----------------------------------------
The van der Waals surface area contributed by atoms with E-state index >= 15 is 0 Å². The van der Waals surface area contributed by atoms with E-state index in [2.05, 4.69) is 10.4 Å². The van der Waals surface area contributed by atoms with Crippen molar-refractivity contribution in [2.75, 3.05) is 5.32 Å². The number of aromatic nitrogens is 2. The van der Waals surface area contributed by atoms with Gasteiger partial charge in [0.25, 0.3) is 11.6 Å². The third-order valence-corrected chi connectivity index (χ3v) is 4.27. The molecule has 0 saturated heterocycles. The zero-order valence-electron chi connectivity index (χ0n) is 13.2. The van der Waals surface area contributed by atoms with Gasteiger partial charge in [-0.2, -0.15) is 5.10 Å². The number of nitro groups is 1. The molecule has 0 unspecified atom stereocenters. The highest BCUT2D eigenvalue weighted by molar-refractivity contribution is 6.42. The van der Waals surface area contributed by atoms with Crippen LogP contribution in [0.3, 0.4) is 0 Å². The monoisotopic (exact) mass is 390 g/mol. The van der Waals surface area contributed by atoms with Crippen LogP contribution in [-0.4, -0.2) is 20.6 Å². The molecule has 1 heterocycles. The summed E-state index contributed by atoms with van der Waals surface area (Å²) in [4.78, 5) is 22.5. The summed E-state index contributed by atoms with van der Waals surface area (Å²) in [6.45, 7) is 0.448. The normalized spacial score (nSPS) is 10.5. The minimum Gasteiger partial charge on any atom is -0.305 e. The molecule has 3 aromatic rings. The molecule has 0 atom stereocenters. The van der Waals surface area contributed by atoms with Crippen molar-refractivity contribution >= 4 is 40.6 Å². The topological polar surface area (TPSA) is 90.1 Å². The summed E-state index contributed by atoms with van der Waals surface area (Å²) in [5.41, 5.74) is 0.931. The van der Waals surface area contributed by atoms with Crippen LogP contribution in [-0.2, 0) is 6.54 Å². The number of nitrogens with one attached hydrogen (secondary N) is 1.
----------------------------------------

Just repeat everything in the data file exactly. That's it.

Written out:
The van der Waals surface area contributed by atoms with E-state index >= 15 is 0 Å². The van der Waals surface area contributed by atoms with E-state index in [2.05, 4.69) is 10.4 Å². The van der Waals surface area contributed by atoms with Crippen molar-refractivity contribution in [2.75, 3.05) is 5.32 Å². The number of aromatic nitrogens is 2. The van der Waals surface area contributed by atoms with Gasteiger partial charge in [0.25, 0.3) is 11.6 Å². The third-order valence-corrected chi connectivity index (χ3v) is 4.27. The molecule has 0 saturated heterocycles. The zero-order valence-electron chi connectivity index (χ0n) is 13.2. The van der Waals surface area contributed by atoms with Gasteiger partial charge in [-0.2, -0.15) is 5.10 Å². The number of nitro groups is 1. The molecule has 0 unspecified atom stereocenters. The highest BCUT2D eigenvalue weighted by molar-refractivity contribution is 6.42. The van der Waals surface area contributed by atoms with Crippen LogP contribution in [0.3, 0.4) is 0 Å². The monoisotopic (exact) mass is 390 g/mol. The van der Waals surface area contributed by atoms with Crippen LogP contribution in [-0.4, -0.2) is 20.6 Å². The molecule has 1 heterocycles. The summed E-state index contributed by atoms with van der Waals surface area (Å²) in [4.78, 5) is 22.5. The summed E-state index contributed by atoms with van der Waals surface area (Å²) in [6.45, 7) is 0.448. The normalized spacial score (nSPS) is 10.5. The minimum Gasteiger partial charge on any atom is -0.305 e. The molecule has 3 aromatic rings. The molecule has 0 atom stereocenters. The van der Waals surface area contributed by atoms with Crippen molar-refractivity contribution >= 4 is 40.6 Å². The topological polar surface area (TPSA) is 90.1 Å². The summed E-state index contributed by atoms with van der Waals surface area (Å²) in [5.41, 5.74) is 0.931. The van der Waals surface area contributed by atoms with Crippen LogP contribution in [-0.2, 0) is 6.54 Å². The number of nitrogens with one attached hydrogen (secondary N) is 1.